Columbus Theatre
Rhode Island International Film Festival 2002
Providence, RI.  USA

Exterior shot of the theatre.  It originally had 1,492 seats at the time of construction in 1926.  It currently seats 650 on the main floor, 150 in the mezzanine, and 250 in the now-walled-off upper balcony.

This theatre was built in 1926 and, for a brief time in the 1920s, was renamed the Uptown Theatre.  This mosaic still greets customers at the front entrance.

Ticket window in outer lobby; note the plaque indicating that the building is on the National Register of Historic Places.

Some of the stained-glass artwork in the outer lobby.

Concession stand in inner lobby.  The door behind the stand goes to the main projection booth.

Bad time exposure showing the interior of the main theatre.  Note the mural above the stage.

Console for the WurliTzer theatre organ.

Organ blower backstage.

A few organ pipes.

Original Ward-Leonard resistance-type dimmer panel backstage.

A few of the prints shown at the 2002 Rhode Island International Film Festival; all had to be hand-inspected, of course.  Many were lab-new answer prints.

The main projection booth.  Equipment includes Century C's, SH-1000 soundheads, Super Lume-X lamphouses, and a Speco platter (to the right of this shot).  Three formats can be shown properly:  Academy, 1.85, and CinemaScope.  Films can be run off 2000' reels, 6000' reels or platter, though the platter was not used for the festival.  This booth was built in the late 1970s to replace the original booth (see photos below), which was high above the balcony.  Note that the projection angle here is almost straight-on, with almost no keystone distortion.  The lamps currently use 1600-watt bulbs.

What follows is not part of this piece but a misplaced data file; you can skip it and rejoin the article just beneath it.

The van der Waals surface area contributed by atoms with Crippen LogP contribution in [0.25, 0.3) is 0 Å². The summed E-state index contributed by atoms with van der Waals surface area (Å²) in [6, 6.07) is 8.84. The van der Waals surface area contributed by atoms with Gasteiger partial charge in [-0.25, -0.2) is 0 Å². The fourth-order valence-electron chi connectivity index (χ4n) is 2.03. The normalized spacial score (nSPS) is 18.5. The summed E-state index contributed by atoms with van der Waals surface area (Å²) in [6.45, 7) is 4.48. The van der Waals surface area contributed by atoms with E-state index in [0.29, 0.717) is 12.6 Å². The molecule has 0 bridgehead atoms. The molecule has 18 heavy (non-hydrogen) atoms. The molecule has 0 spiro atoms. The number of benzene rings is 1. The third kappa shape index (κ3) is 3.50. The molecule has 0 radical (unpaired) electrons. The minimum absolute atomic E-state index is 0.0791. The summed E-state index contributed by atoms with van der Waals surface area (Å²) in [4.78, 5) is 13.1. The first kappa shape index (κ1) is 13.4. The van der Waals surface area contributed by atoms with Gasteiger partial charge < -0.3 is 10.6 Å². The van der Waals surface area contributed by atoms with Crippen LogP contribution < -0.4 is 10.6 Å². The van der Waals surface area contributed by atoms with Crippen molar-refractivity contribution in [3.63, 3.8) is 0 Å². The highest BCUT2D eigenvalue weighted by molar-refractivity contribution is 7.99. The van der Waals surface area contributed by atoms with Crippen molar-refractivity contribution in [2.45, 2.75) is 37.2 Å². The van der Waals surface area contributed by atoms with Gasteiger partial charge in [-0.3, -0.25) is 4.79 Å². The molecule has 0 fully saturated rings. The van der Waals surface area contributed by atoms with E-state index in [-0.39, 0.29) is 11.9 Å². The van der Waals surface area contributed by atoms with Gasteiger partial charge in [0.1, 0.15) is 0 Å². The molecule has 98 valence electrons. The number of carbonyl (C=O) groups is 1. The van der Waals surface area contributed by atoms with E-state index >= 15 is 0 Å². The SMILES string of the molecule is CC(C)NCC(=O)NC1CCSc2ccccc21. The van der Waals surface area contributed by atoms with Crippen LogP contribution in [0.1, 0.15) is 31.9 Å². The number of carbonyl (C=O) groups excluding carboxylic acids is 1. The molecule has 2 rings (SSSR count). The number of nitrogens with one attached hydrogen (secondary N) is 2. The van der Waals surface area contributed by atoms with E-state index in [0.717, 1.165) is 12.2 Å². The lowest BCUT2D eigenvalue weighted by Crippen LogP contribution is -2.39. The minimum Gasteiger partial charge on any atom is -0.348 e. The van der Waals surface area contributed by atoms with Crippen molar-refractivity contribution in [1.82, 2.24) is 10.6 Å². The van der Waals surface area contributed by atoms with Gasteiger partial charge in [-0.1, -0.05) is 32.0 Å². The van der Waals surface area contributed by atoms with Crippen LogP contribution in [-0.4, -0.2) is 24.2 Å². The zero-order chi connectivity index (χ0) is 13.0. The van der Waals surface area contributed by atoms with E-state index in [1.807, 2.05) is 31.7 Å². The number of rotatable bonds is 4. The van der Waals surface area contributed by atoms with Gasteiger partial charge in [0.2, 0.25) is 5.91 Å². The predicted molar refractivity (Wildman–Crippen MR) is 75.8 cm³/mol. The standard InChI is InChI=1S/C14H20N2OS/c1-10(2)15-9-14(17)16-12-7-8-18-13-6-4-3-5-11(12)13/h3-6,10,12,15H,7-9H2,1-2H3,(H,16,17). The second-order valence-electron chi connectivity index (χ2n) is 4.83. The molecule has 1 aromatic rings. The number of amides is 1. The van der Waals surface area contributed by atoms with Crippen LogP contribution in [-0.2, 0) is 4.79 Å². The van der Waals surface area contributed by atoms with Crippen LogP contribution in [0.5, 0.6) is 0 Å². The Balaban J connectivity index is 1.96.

Reverse shot of the main booth.

Kelmar mono sound system and exciter supply.  The theatre currently uses exciter-lamp changeover.  Digital is overrated! 

Rewind bench.

The balcony was walled off in the 1960s to become the "studio cinema"--Rhode Island's first "multiplex."

The booth for the "studio cinema."  It hasn't run 35mm for many years, though it may do so again soon.  Equipment includes Super Simplexes, RCA 9030 soundheads, and Strong arc lamphouses (which will probably be replaced with Super Lume-Xs in the near future).

Reverse shot of the upper booth.

For the festival, the upper theatre was used only for 16mm and video screenings, using an Elmo portable xenon projector and a Sharp LCD video projector, running Beta SP and VHS.

To get to the original 1920s-era booth, one must first ascend this ladder...

...and walk across this catwalk through the attic.  Better hope that there isn't a nitrate fire, as it would be difficult to get out of this booth quickly!

Rewind bench for the original booth.  It has been nearly a quarter century since film ran up here.

Operators' licenses and city booth inspection certificate on the wall above the rewind bench.

This booth is equipped with Super Simplexes, Western Electric soundheads and bases, and Peerless arc lamps.

City fire inspection plate on one of the projectors--a relic of the nitrate era.

A shot of the other projector.

Switches and control panel for TransVerter motor-generator sets.

Booth phone--at one time this could be used to call the box office or backstage.

Carbon-arc spotlight.

More outdated equipment.  This time we have a Sony HDCAM deck and DLP projector with HMI lamp (next picture).  This is the same video format as George Lucas used for Episode II and has been collecting dust in the booth since 1926.  The tape shell is the same as Beta SP, but the format is completely different.  The picture looked OK and the colors were beautiful, but the sharpness and shadow/highlight detail were sorely lacking in comparison with film.

Special thanks to Scott Norwood for the pics.